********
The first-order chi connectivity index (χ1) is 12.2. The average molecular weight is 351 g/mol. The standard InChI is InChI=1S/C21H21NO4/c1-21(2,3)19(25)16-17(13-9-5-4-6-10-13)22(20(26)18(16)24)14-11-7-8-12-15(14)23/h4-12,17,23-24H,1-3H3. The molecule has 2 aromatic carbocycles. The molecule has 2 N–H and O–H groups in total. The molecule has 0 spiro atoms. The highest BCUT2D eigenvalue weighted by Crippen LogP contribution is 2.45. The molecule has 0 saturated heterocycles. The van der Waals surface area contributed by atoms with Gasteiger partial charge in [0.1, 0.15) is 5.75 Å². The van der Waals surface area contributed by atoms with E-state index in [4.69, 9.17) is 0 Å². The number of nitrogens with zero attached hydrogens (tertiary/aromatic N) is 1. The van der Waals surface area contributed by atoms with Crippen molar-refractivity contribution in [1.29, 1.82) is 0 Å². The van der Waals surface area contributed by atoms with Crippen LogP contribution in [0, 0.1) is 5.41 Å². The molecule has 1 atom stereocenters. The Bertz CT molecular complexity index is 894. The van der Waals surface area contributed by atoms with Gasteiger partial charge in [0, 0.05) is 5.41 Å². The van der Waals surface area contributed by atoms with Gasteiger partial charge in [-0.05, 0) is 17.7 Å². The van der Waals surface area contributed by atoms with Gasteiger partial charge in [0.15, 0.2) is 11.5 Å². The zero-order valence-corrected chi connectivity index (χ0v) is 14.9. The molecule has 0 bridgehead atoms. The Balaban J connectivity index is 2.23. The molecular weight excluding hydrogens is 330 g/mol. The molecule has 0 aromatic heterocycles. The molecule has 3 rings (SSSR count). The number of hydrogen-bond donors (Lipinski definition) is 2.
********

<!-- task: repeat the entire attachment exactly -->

The first-order chi connectivity index (χ1) is 12.2. The average molecular weight is 351 g/mol. The standard InChI is InChI=1S/C21H21NO4/c1-21(2,3)19(25)16-17(13-9-5-4-6-10-13)22(20(26)18(16)24)14-11-7-8-12-15(14)23/h4-12,17,23-24H,1-3H3. The molecule has 2 aromatic carbocycles. The molecule has 2 N–H and O–H groups in total. The molecule has 0 spiro atoms. The highest BCUT2D eigenvalue weighted by Crippen LogP contribution is 2.45. The molecule has 0 saturated heterocycles. The van der Waals surface area contributed by atoms with Gasteiger partial charge in [0.1, 0.15) is 5.75 Å². The van der Waals surface area contributed by atoms with E-state index in [4.69, 9.17) is 0 Å². The number of nitrogens with zero attached hydrogens (tertiary/aromatic N) is 1. The van der Waals surface area contributed by atoms with Crippen molar-refractivity contribution in [1.29, 1.82) is 0 Å². The van der Waals surface area contributed by atoms with Crippen LogP contribution in [0, 0.1) is 5.41 Å². The molecule has 1 atom stereocenters. The Bertz CT molecular complexity index is 894. The van der Waals surface area contributed by atoms with Gasteiger partial charge in [0, 0.05) is 5.41 Å². The van der Waals surface area contributed by atoms with Gasteiger partial charge in [-0.05, 0) is 17.7 Å². The van der Waals surface area contributed by atoms with Gasteiger partial charge in [0.15, 0.2) is 11.5 Å². The zero-order valence-corrected chi connectivity index (χ0v) is 14.9. The molecule has 0 bridgehead atoms. The Balaban J connectivity index is 2.23. The molecular weight excluding hydrogens is 330 g/mol. The molecule has 0 aromatic heterocycles. The molecule has 3 rings (SSSR count). The number of hydrogen-bond donors (Lipinski definition) is 2.